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(CNN) -- Tripoli may fall; the Libyan regime, collapse. But the rebels say they will not rest until Moammar Gadhafi is captured or killed.
How long they will have to wait for that moment of victory remains as uncertain as ever.
The strongman they are hunting is known to be eccentric, mercurial and, judging from his actions, often disconnected with reality, making it all that more difficult to predict his moves, said John Burns, a New York Times journalist who recently reported from Tripoli.
"It's a mystery," Burns said. "We are all speculating. And we are all speculating about an unpredictable man."
The rebel takeover of Tripoli and most notably, Gadhafi's compound, brought celebratory gunfire and street jubilation that evoked memories of another Arab capital more than seven years ago: Baghdad.
In 2003, Iraqi dictator Saddam Hussein, just like Gadhafi, had vowed to stand with his people. But in the end, both vanished from sight.
Hussein managed to elude capture for eight months after his fall and was eventually discovered hiding in a hole in the ground by U.S. soldiers.
Burns, who covered Hussein and the Iraq war extensively, called both men "killers," but said Hussein was much more calculating. He said Gadhafi was missing an element of rationality.
"The concept that the game is up may not apply with the same kind of rigor and rationality as it might in others," Burns said. "That suggests a propensity for a last-ditch Alamo situation.
"I think he has been delusional for quite a few years and becomes more delusional as this endgame for him develops," Burns said.
At the moment, conjecture trumps evidence as to Gadhafi's whereabouts and how long he will be able to evade rebel fighters.
CNN's Nic Robertson, who also covered the fall of Hussein, said that Gadhafi's time is limited and that he would not hold out as long as Hussein did.
Unlike Iraq, where Hussein was overthrown by international forces, a popular uprising led to Gadhafi's predicament. Hussein, said Burns, also found an obvious refuge in what became a sectarian divide in Iraq. Gadhafi does not have that option.
"Most of the country wants him gone," Robertson said. "But even so, it could be weeks."
Former Gadhafi aide Abubaker Saad described a network of bunkers under the Gadhafi compound that could serve as a hideout. But the bunkers have been targets of NATO bombings and it's unlikely Gadhafi would remain there.
Others have suggested that he is hiding in a farm near the airport, waiting to escape. That theory gained ground after a purported Gadhafi audio message aired Wednesday that seemed to have the sound of a squawking chicken in the background.
But Gadhafi has a fear of flying over water and an intense dislike of staying in the upper floors of buildings, according to U.S. diplomatic cables released last year by the anti-secrecy website WikiLeaks. So he could instead try to flee by ship from the port.
There has also been talk that Gadhafi may be accepted in another country -- Venezuela, Chad and Algeria are possibilities.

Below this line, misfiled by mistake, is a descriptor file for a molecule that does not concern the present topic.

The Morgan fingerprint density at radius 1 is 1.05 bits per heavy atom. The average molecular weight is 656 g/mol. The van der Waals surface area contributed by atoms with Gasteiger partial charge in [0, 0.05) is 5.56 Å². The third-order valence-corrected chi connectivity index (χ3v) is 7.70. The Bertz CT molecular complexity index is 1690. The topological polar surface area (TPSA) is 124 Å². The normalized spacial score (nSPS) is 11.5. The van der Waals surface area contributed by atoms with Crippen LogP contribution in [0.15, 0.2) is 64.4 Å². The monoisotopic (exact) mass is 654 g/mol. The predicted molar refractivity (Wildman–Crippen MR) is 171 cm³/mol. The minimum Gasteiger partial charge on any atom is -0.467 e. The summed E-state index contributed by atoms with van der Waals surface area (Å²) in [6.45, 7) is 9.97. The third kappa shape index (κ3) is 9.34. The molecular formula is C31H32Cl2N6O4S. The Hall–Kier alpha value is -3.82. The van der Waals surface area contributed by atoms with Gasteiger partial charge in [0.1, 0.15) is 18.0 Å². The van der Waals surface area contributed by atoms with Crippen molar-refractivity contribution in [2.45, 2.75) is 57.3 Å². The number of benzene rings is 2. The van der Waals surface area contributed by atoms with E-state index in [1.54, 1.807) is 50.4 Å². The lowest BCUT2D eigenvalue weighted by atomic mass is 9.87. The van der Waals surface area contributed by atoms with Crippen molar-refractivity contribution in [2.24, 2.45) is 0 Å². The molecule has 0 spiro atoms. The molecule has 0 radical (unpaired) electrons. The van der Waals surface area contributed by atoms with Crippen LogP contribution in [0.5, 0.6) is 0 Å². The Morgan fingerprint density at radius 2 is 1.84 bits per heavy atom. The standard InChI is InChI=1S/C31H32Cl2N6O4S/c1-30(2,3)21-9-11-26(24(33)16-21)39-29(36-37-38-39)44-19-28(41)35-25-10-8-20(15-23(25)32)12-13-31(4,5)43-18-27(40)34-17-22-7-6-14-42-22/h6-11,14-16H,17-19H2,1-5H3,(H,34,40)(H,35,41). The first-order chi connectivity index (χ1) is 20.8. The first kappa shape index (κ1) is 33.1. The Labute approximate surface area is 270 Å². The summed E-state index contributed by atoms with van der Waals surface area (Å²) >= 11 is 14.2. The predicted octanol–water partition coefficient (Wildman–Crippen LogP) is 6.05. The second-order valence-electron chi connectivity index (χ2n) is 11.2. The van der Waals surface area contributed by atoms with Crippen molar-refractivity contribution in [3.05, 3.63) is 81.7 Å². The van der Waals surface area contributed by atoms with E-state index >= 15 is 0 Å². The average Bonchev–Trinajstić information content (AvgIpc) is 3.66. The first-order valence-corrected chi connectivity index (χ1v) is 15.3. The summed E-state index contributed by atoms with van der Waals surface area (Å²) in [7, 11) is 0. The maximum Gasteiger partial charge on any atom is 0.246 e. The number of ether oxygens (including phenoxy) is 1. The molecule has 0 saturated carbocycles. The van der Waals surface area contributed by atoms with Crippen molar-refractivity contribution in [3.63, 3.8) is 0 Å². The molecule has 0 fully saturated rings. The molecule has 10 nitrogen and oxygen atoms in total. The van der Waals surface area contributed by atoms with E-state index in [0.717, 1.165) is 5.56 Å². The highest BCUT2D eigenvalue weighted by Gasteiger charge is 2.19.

"He could be at the Algerian border," said Fouad Ajami, a senior fellow at Stanford University's Hoover Institution. "Take a look at the neighborhood of this new Libya, free Libya, which is what it is, a free Libya. It has favorable borders -- Tunisia on one side, Egypt on the other, but the Algerians are committed to Moammar Gadhafi.
"He has options," Ajami said. "He could go to Chad where he paid tons of money to the rulers there. I think he is a hunted man. We should see him for what he is, a fugitive from Libyan justice and international justice."
Charles O. Cecil, a former U.S. ambassador to Niger who served as charge d'affaires in Libya from 2006 to 2007, said several African nations may feel beholden to Gadhafi for the aid he has given them. Gadhafi even helped negotiate a peace accord in the Central African Republic.
But given Gadhafi's personality, Cecil was inclined to believe that Gadhafi would remain true to his vow and remain on Libyan soil. Cecil said Gadhafi might find relief in his native Sirte, surrounded by members of his own tribe, the people who have benefited most from his rule.
That's what Hussein did in Iraq. He escaped to his hometown of Tikrit and survived for many months.
"I am wondering how he (Gadhafi) would get there," Cecil said, referring to rebel control of the roads leading to Sirte. "He would almost have to fly."
The head of the World Chess Federation told Russia's Interfax news agency that he spoke by telephone with Gadhafi Tuesday. Kirsan Ilyumzhinov said Gadhafi was "alive and well in Tripoli and not going to leave Libya."
Ilyumzhinov had traveled to Libya to promote chess in schools in June. Burns, the New York Times reporter, took note of Gadhafi's chess match with the Russian visitor unfolding amid NATO bombardment as another example of Gadhafi's delusion.
But perhaps, given the chess match, the Russian knew the truth this week about the Libyan dictator's whereabouts.
"That's more like his personality," Cecil said. "He would choose to be in his own eyes a martyr."
Cecil quoted Welsh poet Dylan Thomas in describing the man who has ruled Libya for more than four decades.
"Do not go gentle into that good night,
Old age should burn and rage at close of day;
Rage, rage against the dying of the light."